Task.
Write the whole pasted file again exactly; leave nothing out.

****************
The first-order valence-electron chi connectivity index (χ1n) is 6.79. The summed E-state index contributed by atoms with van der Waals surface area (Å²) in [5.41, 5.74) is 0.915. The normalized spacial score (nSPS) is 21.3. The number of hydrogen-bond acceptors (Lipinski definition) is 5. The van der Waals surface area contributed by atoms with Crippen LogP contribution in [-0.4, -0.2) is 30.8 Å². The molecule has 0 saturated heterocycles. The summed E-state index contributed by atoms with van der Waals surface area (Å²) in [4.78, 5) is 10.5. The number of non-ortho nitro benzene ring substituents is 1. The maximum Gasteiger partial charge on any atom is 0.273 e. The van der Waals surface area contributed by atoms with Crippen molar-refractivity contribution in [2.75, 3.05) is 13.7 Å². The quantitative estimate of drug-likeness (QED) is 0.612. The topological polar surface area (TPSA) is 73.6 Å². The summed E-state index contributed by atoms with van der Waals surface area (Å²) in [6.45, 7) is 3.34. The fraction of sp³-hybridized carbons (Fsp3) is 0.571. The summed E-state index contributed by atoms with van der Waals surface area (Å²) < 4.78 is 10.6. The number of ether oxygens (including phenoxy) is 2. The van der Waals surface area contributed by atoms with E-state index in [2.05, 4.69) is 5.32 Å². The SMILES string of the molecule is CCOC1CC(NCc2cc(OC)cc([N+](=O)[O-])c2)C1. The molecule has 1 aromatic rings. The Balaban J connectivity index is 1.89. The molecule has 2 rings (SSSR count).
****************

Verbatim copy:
The first-order valence-electron chi connectivity index (χ1n) is 6.79. The summed E-state index contributed by atoms with van der Waals surface area (Å²) in [5.41, 5.74) is 0.915. The normalized spacial score (nSPS) is 21.3. The number of hydrogen-bond acceptors (Lipinski definition) is 5. The van der Waals surface area contributed by atoms with Crippen LogP contribution in [-0.4, -0.2) is 30.8 Å². The molecule has 0 saturated heterocycles. The summed E-state index contributed by atoms with van der Waals surface area (Å²) in [4.78, 5) is 10.5. The number of non-ortho nitro benzene ring substituents is 1. The maximum Gasteiger partial charge on any atom is 0.273 e. The van der Waals surface area contributed by atoms with Crippen molar-refractivity contribution in [2.75, 3.05) is 13.7 Å². The quantitative estimate of drug-likeness (QED) is 0.612. The topological polar surface area (TPSA) is 73.6 Å². The summed E-state index contributed by atoms with van der Waals surface area (Å²) in [6.45, 7) is 3.34. The fraction of sp³-hybridized carbons (Fsp3) is 0.571. The summed E-state index contributed by atoms with van der Waals surface area (Å²) < 4.78 is 10.6. The number of ether oxygens (including phenoxy) is 2. The van der Waals surface area contributed by atoms with E-state index in [2.05, 4.69) is 5.32 Å². The SMILES string of the molecule is CCOC1CC(NCc2cc(OC)cc([N+](=O)[O-])c2)C1. The molecule has 1 aromatic rings. The Balaban J connectivity index is 1.89. The molecule has 2 rings (SSSR count).